Charlize Theron, Dame Helen Mirren, Dwayne Johnson, Elsa Pataky, F.Gary Gray, Jason Statham, Kristofer Hivju, Kurt Russell, Ludacris, luke evans, Michelle Rodriguez, Nathalie Emmanuel, Scott Eastwood, Tyrese Gibson, Vin Diesel
The film opens in Cuba, an abundance of beautiful landscapes and low angled shots of girls dancing in skirts so short as to make them redundant. A race is about to start between Dom Toretto (Vin Diesel) and a local racer. Dom, ever the family man, is racing to help his cousin who just lost a bet, because if there is one thing that has been made crystal clear throughout the series, it’s that nothing is more important than family, and perhaps a Corona or two.
Dom’s car is very much on its last legs, racing against the rival’s high powered vehicle. Everything indicates that Dom cannot win this race, even with the help of a product placement coke can which Dom uses for part of his engine. He offers some words of wisdom, a moment of reflection if you will, “He knows it doesn’t matter what’s under the hood, the only thing that matters, is who’s behind the wheel”.
That line, as absurd as it is, quite succinctly summarises these films, which began as straight to DVD and now dominate the box office with a net worth of over a billion dollars. The films are, for the most part, utterly ridiculously, with narratives that have japing crater-sized holes, yet each adventure is roaring good fun, with the exception perhaps of ‘Tokyo Drift’. Not only has the ‘fast and furious’ series become the little engine that could, but it has established itself at the forefront of diversity, because over the course of 8 films, the crew has steadily grown to include a multitude of ethnicities, races, and genders, and achieving this all quite naturally.
What is remarkable, is that unlike other franchises where the equilibrium of quality and money is normally in favour of money, meaning we continue to receive atrocities such as another Pirates or Transformers film, Fast and Furious continually becomes more entertaining by trying new things. The series moved from mere street racing, to international espionage, and with the addition of big names such as The Rock and Jason Statham, it gave the series a new energy.
‘The Fate of Furious’ sees Dom turn against his team as new cyber terrorist villain Cipher (Charlize Theron), see what they did there? Blackmails Dom into submission. It’s an interesting dynamic for both the team, who debate and theorise Dom’s new motivations, and for Dom himself, who becomes more intense and emotional than we have seen from him thus far. His narrative, which for nearly the entire film, is separate from the rest of the team, oscillates between soap opera and a spy thriller on wheels. Thankfully though, the reason for Dom’s betrayal not only makes sense, but fits within the overall fast and furious arc.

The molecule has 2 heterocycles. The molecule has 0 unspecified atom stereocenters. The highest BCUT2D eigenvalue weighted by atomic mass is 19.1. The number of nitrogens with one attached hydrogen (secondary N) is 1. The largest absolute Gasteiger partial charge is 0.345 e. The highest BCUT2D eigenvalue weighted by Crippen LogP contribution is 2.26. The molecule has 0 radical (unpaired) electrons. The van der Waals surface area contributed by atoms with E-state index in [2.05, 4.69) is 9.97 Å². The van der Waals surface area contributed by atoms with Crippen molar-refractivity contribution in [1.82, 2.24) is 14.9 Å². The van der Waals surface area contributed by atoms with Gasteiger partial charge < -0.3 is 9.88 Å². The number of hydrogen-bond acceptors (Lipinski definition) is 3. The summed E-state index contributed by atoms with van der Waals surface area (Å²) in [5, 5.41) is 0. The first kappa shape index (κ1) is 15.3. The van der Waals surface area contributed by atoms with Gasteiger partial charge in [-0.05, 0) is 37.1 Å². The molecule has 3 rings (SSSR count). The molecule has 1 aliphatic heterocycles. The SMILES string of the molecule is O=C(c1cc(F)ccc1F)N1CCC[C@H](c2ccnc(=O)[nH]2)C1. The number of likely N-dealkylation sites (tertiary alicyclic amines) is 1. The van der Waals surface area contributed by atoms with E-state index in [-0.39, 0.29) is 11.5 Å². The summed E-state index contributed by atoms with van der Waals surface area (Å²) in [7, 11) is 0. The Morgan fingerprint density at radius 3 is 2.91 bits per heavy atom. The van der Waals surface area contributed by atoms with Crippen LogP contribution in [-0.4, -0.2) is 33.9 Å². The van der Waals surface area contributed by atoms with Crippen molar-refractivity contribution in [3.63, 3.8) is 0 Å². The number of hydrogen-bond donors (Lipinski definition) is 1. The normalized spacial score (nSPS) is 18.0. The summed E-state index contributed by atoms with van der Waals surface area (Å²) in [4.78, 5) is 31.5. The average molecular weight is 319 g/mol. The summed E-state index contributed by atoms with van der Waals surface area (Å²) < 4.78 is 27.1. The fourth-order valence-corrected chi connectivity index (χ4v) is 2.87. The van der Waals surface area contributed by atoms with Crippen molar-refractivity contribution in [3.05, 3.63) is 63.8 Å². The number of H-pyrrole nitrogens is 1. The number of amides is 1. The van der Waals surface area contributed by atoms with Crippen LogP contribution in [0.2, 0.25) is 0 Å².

The film is roughly divided between an assortment of dynamics, with Hobbs (Dwayne Johnson) and Deckard (Jason Statham) playing off one another, initiating a blossoming bromance and a test for their upcoming spin-off film together which was greenlit this week. Though their action scenes are wildly entertaining, their dialogue needs work, swapping references to one another’s previous film projects and at times delivering some unimaginative insults. How many times must we hear about teeth being kicked in, to then be brushed in an entirely crude manner? Statham’s script sounds suspiciously like an American trying to write British humour, which I sadly suspect is the case. Furthermore, Dame Helen Mirren makes an appearance as Decker’s mother, a solid character who I hope we will continue to see in later films despite the unnecessarily crude and awkward lines “I’ll give you until I finish me cuppa” and “God’s bumhole”.
Beyond these minor oddities, the rest of the team deliver on their usual character tropes. Roman (Tyrese Gibson) delivers his usual one-liners and panicking action sequences. What is quite unnerving is the dynamic between Roman, Tej (Ludacris) and Ramsey (Nathalie Emmanuel) with both men continually hitting on her. It’s tedious and unnecessary, why a woman can’t just be on the team is beyond me, though it is an issue that seems to be resolved by the end of the film.
The Fast and Furious series has explored technology in past films with the inclusion of a programme called ‘God’s Eye’. Technology is very much a developing component of the series, particularly in this installment. Hacking into the vast number of cameras, disguising locations, using an EMP on a Russian base or, in one of the most entertaining scenes in the series, hacking into hundreds of cars and using them remotely. It’s refreshing when a film accepts the capability of technology, and rather than contemplate the long-term effects for society, simply has fun. For there is never a moment where anyone says lines such as, but how are they doing that? Or surprise that something has been hacked. ‘The Fate of the Furious’ just knows that this is all entirely possible, if not now but very soon.
OVERALL *** A worthy, somewhat darker addition to the series, with an interesting new dynamic that works well.
RECOMMENDATION – Solid entertainment, one worthy of your time.